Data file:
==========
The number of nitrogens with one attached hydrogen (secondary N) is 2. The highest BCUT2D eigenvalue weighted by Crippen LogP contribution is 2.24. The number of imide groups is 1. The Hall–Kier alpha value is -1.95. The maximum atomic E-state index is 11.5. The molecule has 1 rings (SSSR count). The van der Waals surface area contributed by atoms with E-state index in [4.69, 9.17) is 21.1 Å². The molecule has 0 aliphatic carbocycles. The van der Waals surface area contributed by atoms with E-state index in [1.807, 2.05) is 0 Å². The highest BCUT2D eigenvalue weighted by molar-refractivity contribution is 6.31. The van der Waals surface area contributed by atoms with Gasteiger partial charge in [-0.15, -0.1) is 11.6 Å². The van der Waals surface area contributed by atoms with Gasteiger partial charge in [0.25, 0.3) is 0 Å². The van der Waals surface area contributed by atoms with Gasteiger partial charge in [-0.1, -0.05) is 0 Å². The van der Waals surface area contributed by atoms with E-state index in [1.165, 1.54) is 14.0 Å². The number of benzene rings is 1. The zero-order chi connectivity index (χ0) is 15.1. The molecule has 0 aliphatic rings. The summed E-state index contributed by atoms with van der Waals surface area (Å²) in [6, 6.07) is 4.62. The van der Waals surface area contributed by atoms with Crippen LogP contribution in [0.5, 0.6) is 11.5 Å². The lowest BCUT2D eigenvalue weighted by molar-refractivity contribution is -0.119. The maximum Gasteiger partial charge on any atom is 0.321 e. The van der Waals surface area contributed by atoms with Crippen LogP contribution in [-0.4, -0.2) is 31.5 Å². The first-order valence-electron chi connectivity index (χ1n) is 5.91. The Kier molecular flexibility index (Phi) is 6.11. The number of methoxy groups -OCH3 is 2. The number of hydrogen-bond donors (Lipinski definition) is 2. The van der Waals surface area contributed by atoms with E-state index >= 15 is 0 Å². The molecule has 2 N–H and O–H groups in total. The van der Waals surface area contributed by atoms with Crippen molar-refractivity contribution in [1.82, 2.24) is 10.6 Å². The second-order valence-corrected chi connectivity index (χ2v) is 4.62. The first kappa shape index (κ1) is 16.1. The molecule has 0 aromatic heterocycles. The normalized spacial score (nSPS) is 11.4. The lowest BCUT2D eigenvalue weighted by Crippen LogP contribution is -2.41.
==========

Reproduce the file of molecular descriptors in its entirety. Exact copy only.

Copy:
The number of nitrogens with one attached hydrogen (secondary N) is 2. The highest BCUT2D eigenvalue weighted by Crippen LogP contribution is 2.24. The number of imide groups is 1. The Hall–Kier alpha value is -1.95. The maximum atomic E-state index is 11.5. The molecule has 1 rings (SSSR count). The van der Waals surface area contributed by atoms with E-state index in [4.69, 9.17) is 21.1 Å². The molecule has 0 aliphatic carbocycles. The van der Waals surface area contributed by atoms with E-state index in [1.807, 2.05) is 0 Å². The highest BCUT2D eigenvalue weighted by molar-refractivity contribution is 6.31. The van der Waals surface area contributed by atoms with Gasteiger partial charge in [-0.15, -0.1) is 11.6 Å². The van der Waals surface area contributed by atoms with Gasteiger partial charge in [0.25, 0.3) is 0 Å². The van der Waals surface area contributed by atoms with Gasteiger partial charge in [-0.1, -0.05) is 0 Å². The van der Waals surface area contributed by atoms with E-state index in [1.165, 1.54) is 14.0 Å². The number of benzene rings is 1. The zero-order chi connectivity index (χ0) is 15.1. The molecule has 0 aliphatic rings. The summed E-state index contributed by atoms with van der Waals surface area (Å²) in [6, 6.07) is 4.62. The van der Waals surface area contributed by atoms with Crippen LogP contribution in [0.5, 0.6) is 11.5 Å². The lowest BCUT2D eigenvalue weighted by molar-refractivity contribution is -0.119. The maximum Gasteiger partial charge on any atom is 0.321 e. The van der Waals surface area contributed by atoms with Crippen LogP contribution in [-0.4, -0.2) is 31.5 Å². The first-order valence-electron chi connectivity index (χ1n) is 5.91. The Kier molecular flexibility index (Phi) is 6.11. The number of methoxy groups -OCH3 is 2. The number of hydrogen-bond donors (Lipinski definition) is 2. The van der Waals surface area contributed by atoms with E-state index >= 15 is 0 Å². The molecule has 2 N–H and O–H groups in total. The van der Waals surface area contributed by atoms with Crippen molar-refractivity contribution in [1.82, 2.24) is 10.6 Å². The second-order valence-corrected chi connectivity index (χ2v) is 4.62. The first kappa shape index (κ1) is 16.1. The molecule has 0 aromatic heterocycles. The normalized spacial score (nSPS) is 11.4. The lowest BCUT2D eigenvalue weighted by Crippen LogP contribution is -2.41.